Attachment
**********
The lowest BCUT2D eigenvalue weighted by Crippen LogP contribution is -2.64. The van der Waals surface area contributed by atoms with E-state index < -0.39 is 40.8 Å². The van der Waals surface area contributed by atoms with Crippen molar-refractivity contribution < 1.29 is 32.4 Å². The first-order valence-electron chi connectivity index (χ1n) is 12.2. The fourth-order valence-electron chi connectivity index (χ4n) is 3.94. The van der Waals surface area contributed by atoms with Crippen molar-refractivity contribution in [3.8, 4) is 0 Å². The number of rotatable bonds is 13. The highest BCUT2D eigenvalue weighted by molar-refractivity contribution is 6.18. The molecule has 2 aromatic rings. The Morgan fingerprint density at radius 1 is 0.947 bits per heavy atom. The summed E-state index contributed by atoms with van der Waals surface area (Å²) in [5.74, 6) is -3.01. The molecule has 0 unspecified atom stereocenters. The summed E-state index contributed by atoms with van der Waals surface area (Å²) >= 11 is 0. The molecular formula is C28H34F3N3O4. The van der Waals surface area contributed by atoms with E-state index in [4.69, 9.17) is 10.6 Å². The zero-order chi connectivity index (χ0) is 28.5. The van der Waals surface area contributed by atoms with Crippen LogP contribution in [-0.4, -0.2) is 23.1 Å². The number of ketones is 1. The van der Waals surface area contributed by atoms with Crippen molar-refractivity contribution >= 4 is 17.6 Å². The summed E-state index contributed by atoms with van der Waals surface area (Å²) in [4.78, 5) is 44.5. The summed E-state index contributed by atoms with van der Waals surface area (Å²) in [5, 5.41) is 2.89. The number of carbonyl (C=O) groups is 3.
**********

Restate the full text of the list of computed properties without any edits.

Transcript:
The lowest BCUT2D eigenvalue weighted by Crippen LogP contribution is -2.64. The van der Waals surface area contributed by atoms with E-state index < -0.39 is 40.8 Å². The van der Waals surface area contributed by atoms with Crippen molar-refractivity contribution < 1.29 is 32.4 Å². The first-order valence-electron chi connectivity index (χ1n) is 12.2. The fourth-order valence-electron chi connectivity index (χ4n) is 3.94. The van der Waals surface area contributed by atoms with Crippen molar-refractivity contribution in [3.8, 4) is 0 Å². The number of rotatable bonds is 13. The highest BCUT2D eigenvalue weighted by molar-refractivity contribution is 6.18. The molecule has 2 aromatic rings. The Morgan fingerprint density at radius 1 is 0.947 bits per heavy atom. The summed E-state index contributed by atoms with van der Waals surface area (Å²) in [5.74, 6) is -3.01. The molecule has 0 unspecified atom stereocenters. The summed E-state index contributed by atoms with van der Waals surface area (Å²) >= 11 is 0. The molecular formula is C28H34F3N3O4. The van der Waals surface area contributed by atoms with E-state index in [4.69, 9.17) is 10.6 Å². The zero-order chi connectivity index (χ0) is 28.5. The van der Waals surface area contributed by atoms with Crippen LogP contribution in [-0.4, -0.2) is 23.1 Å². The number of ketones is 1. The van der Waals surface area contributed by atoms with Crippen molar-refractivity contribution >= 4 is 17.6 Å². The summed E-state index contributed by atoms with van der Waals surface area (Å²) in [4.78, 5) is 44.5. The summed E-state index contributed by atoms with van der Waals surface area (Å²) in [5, 5.41) is 2.89. The number of carbonyl (C=O) groups is 3.